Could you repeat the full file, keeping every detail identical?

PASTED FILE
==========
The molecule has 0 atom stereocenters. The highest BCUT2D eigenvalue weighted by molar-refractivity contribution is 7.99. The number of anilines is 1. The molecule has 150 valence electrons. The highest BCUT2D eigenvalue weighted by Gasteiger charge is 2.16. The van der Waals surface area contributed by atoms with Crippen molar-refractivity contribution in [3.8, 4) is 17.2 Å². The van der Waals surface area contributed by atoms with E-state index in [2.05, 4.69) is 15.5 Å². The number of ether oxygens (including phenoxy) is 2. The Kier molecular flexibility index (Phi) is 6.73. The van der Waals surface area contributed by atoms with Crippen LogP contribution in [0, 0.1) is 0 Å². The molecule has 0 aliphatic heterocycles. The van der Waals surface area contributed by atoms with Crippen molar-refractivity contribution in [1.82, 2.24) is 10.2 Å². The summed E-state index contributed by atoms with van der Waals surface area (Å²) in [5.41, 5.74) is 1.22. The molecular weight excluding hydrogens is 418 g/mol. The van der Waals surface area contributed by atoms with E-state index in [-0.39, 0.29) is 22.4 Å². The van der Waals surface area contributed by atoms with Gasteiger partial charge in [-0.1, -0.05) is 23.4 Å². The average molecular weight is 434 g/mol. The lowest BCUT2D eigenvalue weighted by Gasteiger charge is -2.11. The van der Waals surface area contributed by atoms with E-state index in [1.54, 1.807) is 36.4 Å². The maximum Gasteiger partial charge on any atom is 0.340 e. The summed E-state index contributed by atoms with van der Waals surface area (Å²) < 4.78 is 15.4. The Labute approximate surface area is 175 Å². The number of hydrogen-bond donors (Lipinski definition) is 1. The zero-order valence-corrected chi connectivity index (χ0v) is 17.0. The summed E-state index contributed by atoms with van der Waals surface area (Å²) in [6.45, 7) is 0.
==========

The molecule has 0 atom stereocenters. The highest BCUT2D eigenvalue weighted by molar-refractivity contribution is 7.99. The number of anilines is 1. The molecule has 150 valence electrons. The highest BCUT2D eigenvalue weighted by Gasteiger charge is 2.16. The van der Waals surface area contributed by atoms with Crippen molar-refractivity contribution in [3.8, 4) is 17.2 Å². The van der Waals surface area contributed by atoms with E-state index in [2.05, 4.69) is 15.5 Å². The number of ether oxygens (including phenoxy) is 2. The Kier molecular flexibility index (Phi) is 6.73. The van der Waals surface area contributed by atoms with Crippen LogP contribution in [0, 0.1) is 0 Å². The molecule has 0 aliphatic heterocycles. The van der Waals surface area contributed by atoms with Crippen molar-refractivity contribution in [1.82, 2.24) is 10.2 Å². The summed E-state index contributed by atoms with van der Waals surface area (Å²) in [5.41, 5.74) is 1.22. The molecular weight excluding hydrogens is 418 g/mol. The van der Waals surface area contributed by atoms with E-state index in [-0.39, 0.29) is 22.4 Å². The van der Waals surface area contributed by atoms with Gasteiger partial charge in [-0.1, -0.05) is 23.4 Å². The average molecular weight is 434 g/mol. The lowest BCUT2D eigenvalue weighted by Gasteiger charge is -2.11. The van der Waals surface area contributed by atoms with E-state index in [1.54, 1.807) is 36.4 Å². The maximum Gasteiger partial charge on any atom is 0.340 e. The summed E-state index contributed by atoms with van der Waals surface area (Å²) < 4.78 is 15.4. The Labute approximate surface area is 175 Å². The number of hydrogen-bond donors (Lipinski definition) is 1. The zero-order valence-corrected chi connectivity index (χ0v) is 17.0. The summed E-state index contributed by atoms with van der Waals surface area (Å²) in [6.45, 7) is 0.